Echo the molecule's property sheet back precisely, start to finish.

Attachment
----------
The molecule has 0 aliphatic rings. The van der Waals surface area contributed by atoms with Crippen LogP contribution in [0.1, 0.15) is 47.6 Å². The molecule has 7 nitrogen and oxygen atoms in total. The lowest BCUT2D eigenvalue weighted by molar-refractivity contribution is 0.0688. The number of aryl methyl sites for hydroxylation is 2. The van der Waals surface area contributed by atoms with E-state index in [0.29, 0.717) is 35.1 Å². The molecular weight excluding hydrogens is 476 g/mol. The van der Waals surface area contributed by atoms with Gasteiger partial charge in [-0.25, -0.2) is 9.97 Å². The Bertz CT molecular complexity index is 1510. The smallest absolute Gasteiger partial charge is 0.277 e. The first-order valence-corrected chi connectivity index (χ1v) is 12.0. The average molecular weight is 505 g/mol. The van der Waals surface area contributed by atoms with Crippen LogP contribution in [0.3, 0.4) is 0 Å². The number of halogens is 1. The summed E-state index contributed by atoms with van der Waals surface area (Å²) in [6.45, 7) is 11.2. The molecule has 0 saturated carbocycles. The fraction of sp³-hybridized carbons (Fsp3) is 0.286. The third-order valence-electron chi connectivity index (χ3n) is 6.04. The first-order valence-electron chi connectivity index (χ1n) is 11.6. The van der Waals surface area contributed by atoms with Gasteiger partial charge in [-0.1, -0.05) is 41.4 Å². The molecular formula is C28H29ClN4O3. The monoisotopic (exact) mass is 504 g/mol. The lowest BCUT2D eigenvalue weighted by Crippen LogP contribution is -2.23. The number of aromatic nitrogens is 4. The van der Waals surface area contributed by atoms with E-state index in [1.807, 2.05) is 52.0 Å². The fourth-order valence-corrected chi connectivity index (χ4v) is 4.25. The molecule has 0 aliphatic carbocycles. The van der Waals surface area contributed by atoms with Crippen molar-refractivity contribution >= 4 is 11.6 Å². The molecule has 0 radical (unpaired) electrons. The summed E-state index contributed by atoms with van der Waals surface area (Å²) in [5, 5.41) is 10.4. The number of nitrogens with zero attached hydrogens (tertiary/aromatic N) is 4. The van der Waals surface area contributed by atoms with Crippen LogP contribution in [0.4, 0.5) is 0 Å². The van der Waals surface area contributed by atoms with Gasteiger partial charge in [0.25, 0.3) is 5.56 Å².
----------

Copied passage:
The molecule has 0 aliphatic rings. The van der Waals surface area contributed by atoms with Crippen LogP contribution in [0.1, 0.15) is 47.6 Å². The molecule has 7 nitrogen and oxygen atoms in total. The lowest BCUT2D eigenvalue weighted by molar-refractivity contribution is 0.0688. The number of aryl methyl sites for hydroxylation is 2. The van der Waals surface area contributed by atoms with E-state index in [0.29, 0.717) is 35.1 Å². The molecular weight excluding hydrogens is 476 g/mol. The van der Waals surface area contributed by atoms with Gasteiger partial charge in [-0.25, -0.2) is 9.97 Å². The Bertz CT molecular complexity index is 1510. The smallest absolute Gasteiger partial charge is 0.277 e. The first-order valence-corrected chi connectivity index (χ1v) is 12.0. The average molecular weight is 505 g/mol. The van der Waals surface area contributed by atoms with Crippen LogP contribution in [0.3, 0.4) is 0 Å². The number of halogens is 1. The summed E-state index contributed by atoms with van der Waals surface area (Å²) in [6.45, 7) is 11.2. The molecule has 0 saturated carbocycles. The fraction of sp³-hybridized carbons (Fsp3) is 0.286. The third-order valence-electron chi connectivity index (χ3n) is 6.04. The first-order valence-electron chi connectivity index (χ1n) is 11.6. The van der Waals surface area contributed by atoms with Gasteiger partial charge in [-0.1, -0.05) is 41.4 Å². The molecular formula is C28H29ClN4O3. The monoisotopic (exact) mass is 504 g/mol. The lowest BCUT2D eigenvalue weighted by Crippen LogP contribution is -2.23. The number of aromatic nitrogens is 4. The van der Waals surface area contributed by atoms with E-state index in [1.807, 2.05) is 52.0 Å². The fourth-order valence-corrected chi connectivity index (χ4v) is 4.25. The molecule has 0 aliphatic carbocycles. The van der Waals surface area contributed by atoms with Crippen molar-refractivity contribution >= 4 is 11.6 Å². The molecule has 0 radical (unpaired) electrons. The summed E-state index contributed by atoms with van der Waals surface area (Å²) in [5, 5.41) is 10.4. The number of nitrogens with zero attached hydrogens (tertiary/aromatic N) is 4. The van der Waals surface area contributed by atoms with Crippen LogP contribution in [0.4, 0.5) is 0 Å². The van der Waals surface area contributed by atoms with Gasteiger partial charge in [0.25, 0.3) is 5.56 Å².